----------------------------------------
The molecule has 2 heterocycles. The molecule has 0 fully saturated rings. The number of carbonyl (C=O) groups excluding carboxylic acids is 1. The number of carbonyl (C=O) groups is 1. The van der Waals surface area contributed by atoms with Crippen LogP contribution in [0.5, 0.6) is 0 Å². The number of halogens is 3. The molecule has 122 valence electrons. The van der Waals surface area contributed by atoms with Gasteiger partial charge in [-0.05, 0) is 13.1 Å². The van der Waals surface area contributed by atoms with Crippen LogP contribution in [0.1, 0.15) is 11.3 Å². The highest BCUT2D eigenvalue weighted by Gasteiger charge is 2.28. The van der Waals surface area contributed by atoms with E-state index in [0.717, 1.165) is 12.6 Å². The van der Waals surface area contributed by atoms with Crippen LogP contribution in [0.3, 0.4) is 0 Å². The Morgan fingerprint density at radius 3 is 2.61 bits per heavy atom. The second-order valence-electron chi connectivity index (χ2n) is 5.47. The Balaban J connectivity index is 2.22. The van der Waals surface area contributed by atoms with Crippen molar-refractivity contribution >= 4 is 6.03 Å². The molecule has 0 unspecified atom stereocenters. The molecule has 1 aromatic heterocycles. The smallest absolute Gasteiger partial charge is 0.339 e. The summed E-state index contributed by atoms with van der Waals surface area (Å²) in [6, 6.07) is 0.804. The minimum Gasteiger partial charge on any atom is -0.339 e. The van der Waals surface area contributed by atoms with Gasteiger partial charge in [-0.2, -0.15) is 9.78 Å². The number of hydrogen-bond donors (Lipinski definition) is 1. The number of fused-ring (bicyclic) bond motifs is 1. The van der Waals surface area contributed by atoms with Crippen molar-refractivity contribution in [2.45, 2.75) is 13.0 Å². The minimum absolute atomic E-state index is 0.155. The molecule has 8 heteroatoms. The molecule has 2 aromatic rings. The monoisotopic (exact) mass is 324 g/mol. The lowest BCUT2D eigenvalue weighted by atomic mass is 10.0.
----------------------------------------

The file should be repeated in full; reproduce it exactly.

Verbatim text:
The molecule has 2 heterocycles. The molecule has 0 fully saturated rings. The number of carbonyl (C=O) groups excluding carboxylic acids is 1. The number of carbonyl (C=O) groups is 1. The van der Waals surface area contributed by atoms with Crippen LogP contribution in [0.5, 0.6) is 0 Å². The number of halogens is 3. The molecule has 122 valence electrons. The van der Waals surface area contributed by atoms with Gasteiger partial charge in [-0.05, 0) is 13.1 Å². The van der Waals surface area contributed by atoms with Crippen LogP contribution in [0.1, 0.15) is 11.3 Å². The highest BCUT2D eigenvalue weighted by Gasteiger charge is 2.28. The van der Waals surface area contributed by atoms with E-state index in [0.717, 1.165) is 12.6 Å². The van der Waals surface area contributed by atoms with Crippen LogP contribution in [0.3, 0.4) is 0 Å². The Morgan fingerprint density at radius 3 is 2.61 bits per heavy atom. The second-order valence-electron chi connectivity index (χ2n) is 5.47. The Balaban J connectivity index is 2.22. The van der Waals surface area contributed by atoms with Crippen molar-refractivity contribution >= 4 is 6.03 Å². The molecule has 0 unspecified atom stereocenters. The molecule has 1 aromatic heterocycles. The smallest absolute Gasteiger partial charge is 0.339 e. The summed E-state index contributed by atoms with van der Waals surface area (Å²) in [6, 6.07) is 0.804. The minimum Gasteiger partial charge on any atom is -0.339 e. The van der Waals surface area contributed by atoms with Gasteiger partial charge in [-0.2, -0.15) is 9.78 Å². The number of hydrogen-bond donors (Lipinski definition) is 1. The number of fused-ring (bicyclic) bond motifs is 1. The van der Waals surface area contributed by atoms with Crippen molar-refractivity contribution in [2.45, 2.75) is 13.0 Å². The minimum absolute atomic E-state index is 0.155. The molecule has 8 heteroatoms. The molecule has 2 aromatic rings. The monoisotopic (exact) mass is 324 g/mol. The lowest BCUT2D eigenvalue weighted by atomic mass is 10.0.